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Solution chemical synthesis of W-Y2O3 nanocomposites
KTH, School of Information and Communication Technology (ICT), Material Physics (Closed 20120101), Functional Materials, FNM (Closed 20120101).
KTH, School of Information and Communication Technology (ICT), Material Physics (Closed 20120101), Functional Materials, FNM (Closed 20120101).
KTH, School of Information and Communication Technology (ICT), Material Physics (Closed 20120101), Functional Materials, FNM (Closed 20120101).
(English)Manuscript (preprint) (Other academic)
National Category
Materials Chemistry
Identifiers
URN: urn:nbn:se:kth:diva-156603OAI: oai:DiVA.org:kth-156603DiVA: diva2:767356
Note

QS 2014

Available from: 2014-12-01 Created: 2014-12-01 Last updated: 2014-12-01Bibliographically approved
In thesis
1. Tungsten-Based Nanocomposites by Chemical Methods
Open this publication in new window or tab >>Tungsten-Based Nanocomposites by Chemical Methods
2014 (English)Doctoral thesis, comprehensive summary (Other academic)
Abstract [en]

Tungsten based-materials find use in many different fields of engineering, particularly in applications where good temperature and/or erosion resistance is important. Nanostructuring of tungsten composites is expected to dramatically improve the materials’ properties and enhancing the performance in present applications but also enabling totally new possibilities. Nanostructured WC-Co materials have been the focus of researchers and engineers for over two decades. New fabrication methods have been developed. But, the fabrication of true nanograined WC-Co composites is still a challenge. Nanostructured tungsten-based materials for applications as plasma facing materials in fusion reactors have attracted a growing interest. This Thesis summarizes work on the development of chemical methods for the fabrication of two different types of nanostructured tungsten-based materials; WC-Co composites mainly for cutting tools applications and W-ODS materials with yttria particles, intended as plasma facing materials in fusion reactors. The approach has been to prepare powders in two steps: a) synthesis of uniform powder precursors containing ions of tungsten and cobalt or yttrium by precipitation from aqueous solutions and b) processing of the precursors into WC- or W-based nano-composite powders.

Highly homogenous W- and Co- containing precursors for WC-Co composites were prepared via two different routes. Keggin-based precursors ((NH4)8[H2Co2W11O40]) were made from sodium tungstate or ammonium metatungstate and cobalt acetate. The powder composition corresponded to 5.2 % Co in the final WC-Co material. In a second approach, paratungstate-based precursors (Cox(NH4)10-2x[H2W12O42]) were prepared from ammonium paratungstate (APT) and cobalt hydroxide with different compositions corresponding to 3.7 to 9.7 % Co in WC-Co. Both precursors were processed and sintered into uniform microstructures with fine scale (<1μm). The processing of paratungstate-based precursors was also further investigated. WC-Co powders with grains size of less than 50 nm were obtained by decreasing processing temperatures and by applying gas phase carburization.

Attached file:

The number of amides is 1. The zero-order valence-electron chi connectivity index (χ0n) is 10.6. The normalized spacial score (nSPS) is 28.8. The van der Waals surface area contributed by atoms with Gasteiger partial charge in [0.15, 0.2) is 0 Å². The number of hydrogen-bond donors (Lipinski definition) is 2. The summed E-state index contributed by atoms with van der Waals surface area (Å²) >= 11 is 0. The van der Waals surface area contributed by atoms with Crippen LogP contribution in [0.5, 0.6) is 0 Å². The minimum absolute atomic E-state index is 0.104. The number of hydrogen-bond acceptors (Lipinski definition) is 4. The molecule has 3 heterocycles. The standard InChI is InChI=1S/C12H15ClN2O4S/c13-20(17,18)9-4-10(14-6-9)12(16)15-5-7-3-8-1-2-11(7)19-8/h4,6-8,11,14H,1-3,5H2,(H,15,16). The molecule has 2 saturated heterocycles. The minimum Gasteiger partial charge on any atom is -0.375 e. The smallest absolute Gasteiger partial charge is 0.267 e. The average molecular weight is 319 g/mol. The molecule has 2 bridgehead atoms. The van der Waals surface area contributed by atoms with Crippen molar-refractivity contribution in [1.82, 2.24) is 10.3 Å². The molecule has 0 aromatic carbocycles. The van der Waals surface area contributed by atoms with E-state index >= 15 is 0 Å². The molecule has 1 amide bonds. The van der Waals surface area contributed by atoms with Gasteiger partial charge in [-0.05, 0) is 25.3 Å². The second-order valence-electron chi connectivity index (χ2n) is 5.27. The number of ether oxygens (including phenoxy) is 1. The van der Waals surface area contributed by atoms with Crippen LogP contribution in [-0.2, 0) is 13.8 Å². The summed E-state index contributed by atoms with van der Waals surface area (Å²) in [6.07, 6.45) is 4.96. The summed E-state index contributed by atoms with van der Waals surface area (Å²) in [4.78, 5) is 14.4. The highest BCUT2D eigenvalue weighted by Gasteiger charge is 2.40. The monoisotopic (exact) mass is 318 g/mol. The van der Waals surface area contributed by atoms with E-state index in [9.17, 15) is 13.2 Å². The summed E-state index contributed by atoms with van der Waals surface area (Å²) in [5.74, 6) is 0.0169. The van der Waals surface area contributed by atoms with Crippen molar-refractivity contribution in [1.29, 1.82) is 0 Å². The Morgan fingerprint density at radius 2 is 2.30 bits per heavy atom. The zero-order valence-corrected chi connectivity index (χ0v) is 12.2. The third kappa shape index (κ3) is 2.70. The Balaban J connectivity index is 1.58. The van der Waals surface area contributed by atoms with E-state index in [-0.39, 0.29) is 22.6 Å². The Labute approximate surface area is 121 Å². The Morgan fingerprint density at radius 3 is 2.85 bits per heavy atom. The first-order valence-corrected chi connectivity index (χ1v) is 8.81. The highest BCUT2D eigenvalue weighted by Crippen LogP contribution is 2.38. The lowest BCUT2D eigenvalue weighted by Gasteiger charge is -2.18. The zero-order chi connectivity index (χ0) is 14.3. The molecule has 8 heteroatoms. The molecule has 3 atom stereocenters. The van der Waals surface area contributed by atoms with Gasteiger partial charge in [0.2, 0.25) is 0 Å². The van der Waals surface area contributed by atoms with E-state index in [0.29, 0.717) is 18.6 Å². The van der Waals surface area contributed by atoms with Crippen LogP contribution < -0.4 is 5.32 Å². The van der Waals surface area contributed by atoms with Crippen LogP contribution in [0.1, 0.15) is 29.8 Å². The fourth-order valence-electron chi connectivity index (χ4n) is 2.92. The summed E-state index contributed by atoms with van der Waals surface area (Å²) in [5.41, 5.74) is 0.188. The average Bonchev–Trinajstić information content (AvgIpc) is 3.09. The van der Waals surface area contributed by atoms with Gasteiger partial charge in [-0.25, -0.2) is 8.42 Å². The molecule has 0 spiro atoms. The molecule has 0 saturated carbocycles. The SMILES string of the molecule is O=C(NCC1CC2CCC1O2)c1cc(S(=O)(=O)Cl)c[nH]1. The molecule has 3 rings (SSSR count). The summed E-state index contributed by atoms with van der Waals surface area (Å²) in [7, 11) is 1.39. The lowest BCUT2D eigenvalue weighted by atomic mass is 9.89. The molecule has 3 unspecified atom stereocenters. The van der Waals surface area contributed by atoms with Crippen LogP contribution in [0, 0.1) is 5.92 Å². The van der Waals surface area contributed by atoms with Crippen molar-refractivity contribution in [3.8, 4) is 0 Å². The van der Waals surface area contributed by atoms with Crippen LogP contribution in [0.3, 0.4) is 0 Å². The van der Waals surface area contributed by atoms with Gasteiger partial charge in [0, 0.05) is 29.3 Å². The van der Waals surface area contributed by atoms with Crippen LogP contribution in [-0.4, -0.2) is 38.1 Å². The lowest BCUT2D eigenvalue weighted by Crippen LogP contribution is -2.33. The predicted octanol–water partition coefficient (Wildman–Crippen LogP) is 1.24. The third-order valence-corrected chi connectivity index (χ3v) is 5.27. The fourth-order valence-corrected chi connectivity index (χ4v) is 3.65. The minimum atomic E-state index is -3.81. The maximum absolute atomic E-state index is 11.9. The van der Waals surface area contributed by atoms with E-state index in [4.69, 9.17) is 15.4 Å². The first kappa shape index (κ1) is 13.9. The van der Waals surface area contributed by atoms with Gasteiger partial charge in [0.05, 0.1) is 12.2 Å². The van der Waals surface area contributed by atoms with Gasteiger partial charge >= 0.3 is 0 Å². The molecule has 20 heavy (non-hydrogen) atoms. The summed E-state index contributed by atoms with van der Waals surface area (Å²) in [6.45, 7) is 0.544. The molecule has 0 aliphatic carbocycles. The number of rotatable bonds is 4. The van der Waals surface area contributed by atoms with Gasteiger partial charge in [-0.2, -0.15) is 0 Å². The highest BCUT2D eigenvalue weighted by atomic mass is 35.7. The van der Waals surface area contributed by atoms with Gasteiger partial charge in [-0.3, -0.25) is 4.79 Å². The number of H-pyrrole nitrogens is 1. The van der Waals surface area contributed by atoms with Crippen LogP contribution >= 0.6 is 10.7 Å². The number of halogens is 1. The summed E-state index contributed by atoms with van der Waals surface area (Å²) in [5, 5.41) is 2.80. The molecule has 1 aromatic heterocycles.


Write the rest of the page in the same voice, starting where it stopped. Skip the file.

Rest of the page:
W-ODS materials were fabricated starting from ammonium paratungstate and yttrium salts. Paratungstate-based precursors were prepared with different homogeneities and particle sizes. The degree of the chemical uniformity varied with the particle size from ca 1 to 30 μm. Tungsten trioxide hydrate-based precursors made from APT and yttrium salts under acidic conditions had higher uniformity and smaller particle size. The tungsten oxide crystallite size was decreased to a few nanometers. Yttrium was included either by doping or in a nanocomposite structure as yttrium oxalate. The nanocomposite precursor was found to be more reactive during hydrogen reduction, facilitating its conversion to pure W-Y2O3 nanopowder. The doped precursor were further processed to nanopowders and sintered to highly uniform W-1.2%Y2O3 composites.

In  summary, APT was converted to highly homogenous or uniform powder precursors ofdifferent compositions. The transformations were carried out in aqueous suspensions as a water-mediated  process. These precursors were processed  further in to nano-sized  powders  and sintered to highly uniform tungsten composites with fine microstructures.

Place, publisher, year, edition, pages
Stockholm: KTH Royal Institute of Technology, 2014. 46 p.
Series
TRITA-ICT/MAP AVH, ISSN 1653-7610 ; 2014:20
National Category
Nano Technology
Identifiers
urn:nbn:se:kth:diva-156604 (URN)
Public defence
2014-12-11, Sal/hall 205, Electrum, KTH-ICT, Kista, 10:00 (English)
Opponent
Supervisors
Note

QC 20141201

Available from: 2014-12-01 Created: 2014-12-01 Last updated: 2014-12-04Bibliographically approved

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